- 14) All together (Boxing, Kicking, Elbows, Knees, Clinch)
If you followed the whole series you should be have already worked for 35 minutes (with the 2 minutes and 30 seconds break model).
Of course, if after that you really feel like wanting more, you can always go back and start the whole thing over again. Otherwise, you can add more stuff to it, because, well, there is stuff that can be added, isn't there?
Taking it further
Beside the above ones, there are other series that you can work on and which you can create yourself. For example you can make a series of defensive moves, evasiveness and blocks. While it may feel less fun to work defensive moves than striking, those moves are very important for the fight or for sparring, and doing it by himself helps record the motions in the mussels memory.
Now, you could isolate the evasiveness and blocking moves, and than combine them into another series. For example you could work Boxing evasiveness defense such as Slipping, Ducking, Bob & Weaves, Shoulder roll, and than work on blocks, like Side covers, Front covers, Deflecting, Scooping, Straight arm blocks. (For the evasiveness part, there is not so much Ducking and Weaving in Muay Thai, but still, while you're at it, you can work this Boxing skills).
Also, you can work the lower, leg blocks: Left Shield, Right Shield, Cross Shield, and can do it for the low line and the medium line. Again, don't think this is useless only because you're just imagining a kick, not getting a real one. Mussels memory is what we are drilling out here. Don't under estimate that.
Since you start to get the idea about creating possibilities and playing around with the shadow boxing game, here's a last tip: make combination series.
Need some examples? Here's one. Imagine defending and reposting to a low kick to your left leg. You can use the same defense but different responses (options) and make it a combination series:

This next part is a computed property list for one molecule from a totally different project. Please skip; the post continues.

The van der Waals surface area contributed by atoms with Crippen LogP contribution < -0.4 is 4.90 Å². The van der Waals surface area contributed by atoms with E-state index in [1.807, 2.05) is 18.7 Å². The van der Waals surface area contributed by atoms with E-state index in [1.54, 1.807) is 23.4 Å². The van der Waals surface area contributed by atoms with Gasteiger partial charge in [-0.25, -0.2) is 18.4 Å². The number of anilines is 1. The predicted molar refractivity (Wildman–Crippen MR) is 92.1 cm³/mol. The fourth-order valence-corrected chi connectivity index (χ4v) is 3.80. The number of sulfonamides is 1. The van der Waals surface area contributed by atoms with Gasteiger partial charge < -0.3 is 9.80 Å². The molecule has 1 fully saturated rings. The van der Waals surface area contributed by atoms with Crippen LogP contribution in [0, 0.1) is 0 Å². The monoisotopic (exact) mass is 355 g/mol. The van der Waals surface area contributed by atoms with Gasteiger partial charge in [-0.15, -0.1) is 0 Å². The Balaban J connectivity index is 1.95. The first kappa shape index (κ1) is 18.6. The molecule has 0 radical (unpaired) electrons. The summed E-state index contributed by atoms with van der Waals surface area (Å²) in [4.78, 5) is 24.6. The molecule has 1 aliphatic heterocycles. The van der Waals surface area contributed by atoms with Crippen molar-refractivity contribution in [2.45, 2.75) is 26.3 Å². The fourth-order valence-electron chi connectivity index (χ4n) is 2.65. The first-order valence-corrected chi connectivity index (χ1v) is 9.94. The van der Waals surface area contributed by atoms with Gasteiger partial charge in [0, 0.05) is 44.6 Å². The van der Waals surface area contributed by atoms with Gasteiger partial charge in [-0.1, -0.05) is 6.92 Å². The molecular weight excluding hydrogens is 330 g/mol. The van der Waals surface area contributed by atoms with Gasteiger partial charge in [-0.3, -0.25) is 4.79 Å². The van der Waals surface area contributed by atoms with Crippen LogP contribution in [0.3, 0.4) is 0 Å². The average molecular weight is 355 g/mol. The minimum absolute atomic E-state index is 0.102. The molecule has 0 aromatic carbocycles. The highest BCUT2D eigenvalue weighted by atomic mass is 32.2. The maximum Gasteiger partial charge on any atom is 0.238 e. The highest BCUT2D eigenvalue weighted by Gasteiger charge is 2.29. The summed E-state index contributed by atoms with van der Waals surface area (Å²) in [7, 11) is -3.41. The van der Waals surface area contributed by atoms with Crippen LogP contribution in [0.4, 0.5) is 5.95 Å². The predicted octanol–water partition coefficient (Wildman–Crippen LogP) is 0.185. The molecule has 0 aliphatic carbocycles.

- 1) Left Shield, Foot Jab
- 2) Left Shield, Left Kick
- 3) Left Shield, Right Kick
- 4) Left Shield, Right Knee
- 5) Left Shield, Left Knee
- 6) Left Shield, Cross
The possibility are quiet endless, so you can really be creative, and you should. Maybe one day I'll put some options down in a downloadable document. Until then, you already got some good stuff to train with, I believe.
Ways of doing this
Remember that for the same series you can work with different intensity and purpose. You can work slow and smooth to work the proper form and body mechanics, or you can go "full speed", which is good for conditioning too. What I like to do is to alternate one mode with the other during the same series. From slow and nice to short explosions combos. Don't forget to breath out when you strike, even when you're in the slow mode. Don't worry if your neighbors (or wife), hear you through the walls of your room, you're doing Muay Thai, there's not half way of doing it.
So this is it. Put some music on, warm yourself up with some rope jumping, stretch properly, get started with the program and let me know how it goes. And remember, shadow boxing is one great way to "make it yours". So keep it up.